WASHINGTON – Cairo has arrested the alleged leader of an Egyptian terrorist network whose members are suspected of taking part in the September attack on the US consulate in Benghazi, Libya, the Wall Street Journal reported Saturday.
Four American diplomats, including US Ambassador Christopher Stevens, were killed in the attack.
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US intelligence aided in his capture, the WSJ said.
According to the report, Ahmad's arrest "removes a man who Western counterterrorism officials consider one of the most menacing operatives to emerge in the region in the wake of the Arab Spring."
The arrest also indicated that the Muslim Brotherhood-aligned government is willing to pursue al Qaeda-associated terrorists, counterterrorism specialists told the newspaper.
Ahmad, who has a known affiliation Egyptian Islamic Jihad, was released from prison in Egypt in the wake of the revolution that swept the country last year.
Authorities believe that since his release in March 2011, Ahmad has been assembling a new terrorist network, training operatives in Libya, Yemen and Egypt.
US intelligence had been tracking Ahmad for several months prior to his arrest, since he petitioned al-Qaeda leader Ayman al Zawahiri to establish a new al-Qaeda affiliate in Egypt.
US al-Qaeda specialist Seth Jones said that Ahmad's capture is "strategically important" to the US because his network's alleged involvement in the Benghazi attacks indicates that his reach extended broadly into North Africa.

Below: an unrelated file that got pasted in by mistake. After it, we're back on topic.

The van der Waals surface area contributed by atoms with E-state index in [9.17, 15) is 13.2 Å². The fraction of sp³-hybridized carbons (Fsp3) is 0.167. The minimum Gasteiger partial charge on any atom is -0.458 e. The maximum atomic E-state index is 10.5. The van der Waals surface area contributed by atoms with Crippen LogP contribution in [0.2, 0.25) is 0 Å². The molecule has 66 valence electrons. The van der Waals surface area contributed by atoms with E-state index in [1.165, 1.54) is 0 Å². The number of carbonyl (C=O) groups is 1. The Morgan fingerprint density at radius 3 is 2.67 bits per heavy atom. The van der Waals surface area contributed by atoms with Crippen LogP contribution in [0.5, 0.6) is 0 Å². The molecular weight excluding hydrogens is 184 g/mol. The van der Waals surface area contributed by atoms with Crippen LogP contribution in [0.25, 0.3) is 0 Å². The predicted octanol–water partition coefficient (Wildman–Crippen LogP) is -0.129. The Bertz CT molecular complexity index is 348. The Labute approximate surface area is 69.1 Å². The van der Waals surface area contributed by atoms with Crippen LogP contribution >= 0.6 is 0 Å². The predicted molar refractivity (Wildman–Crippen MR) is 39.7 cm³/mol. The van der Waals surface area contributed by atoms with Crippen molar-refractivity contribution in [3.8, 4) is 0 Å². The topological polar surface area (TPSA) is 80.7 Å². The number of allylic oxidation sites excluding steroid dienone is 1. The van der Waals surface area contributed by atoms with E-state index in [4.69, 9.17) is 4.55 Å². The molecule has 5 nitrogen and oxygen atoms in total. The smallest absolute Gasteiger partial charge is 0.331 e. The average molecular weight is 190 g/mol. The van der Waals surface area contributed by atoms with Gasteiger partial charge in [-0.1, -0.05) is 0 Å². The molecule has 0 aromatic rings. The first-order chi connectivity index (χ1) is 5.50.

Meanwhile, it was reported that US Secretary of State Hillary Clinton will testify on a report expected to be released next week on the deadly attack in Benghazi.
Scene of Benghazi attack (Photo: Reuters)
"I have just received confirmation from Secretary Clinton's office that the secretary of state will appear before the House Committee on Foreign Affairs to discuss, in an open hearing, the findings and the recommendations in the report," Representative Ileana Ros-Lehtinen (R) said in a statement.
Ros-Lehtinen is chair of the House of Representatives Foreign Relations Committee, which has already held several hearings and classified briefings on the attack.
Republicans have criticized the Obama administration for its flawed early public explanations of the attack, and then for shifting explanations of why talking points given to US Ambassador to the United Nations Susan Rice were changed to delete a reference to al-Qaeda.
Ros-Lehtinen said she expected an accountability review board convened by the State Department to release a report on the attack sometime next week.
The review board, led by veteran diplomatic heavyweight Thomas Pickering, is expected to consider whether enough attention was given to potential threats and how Washington responded to security requests from US diplomats in Libya.
Ros-Lehtinen said she wanted to hear from Clinton about steps the State Department has taken to deal with problems in the "security of our posts, threat assessments, host government responsibilities and coordination with other US security agencies."
The committee's press release did not give a date for the hearing with Clinton, but said it expected it to happen "soon after" the review board's report is released.
Reuters contributed to this report
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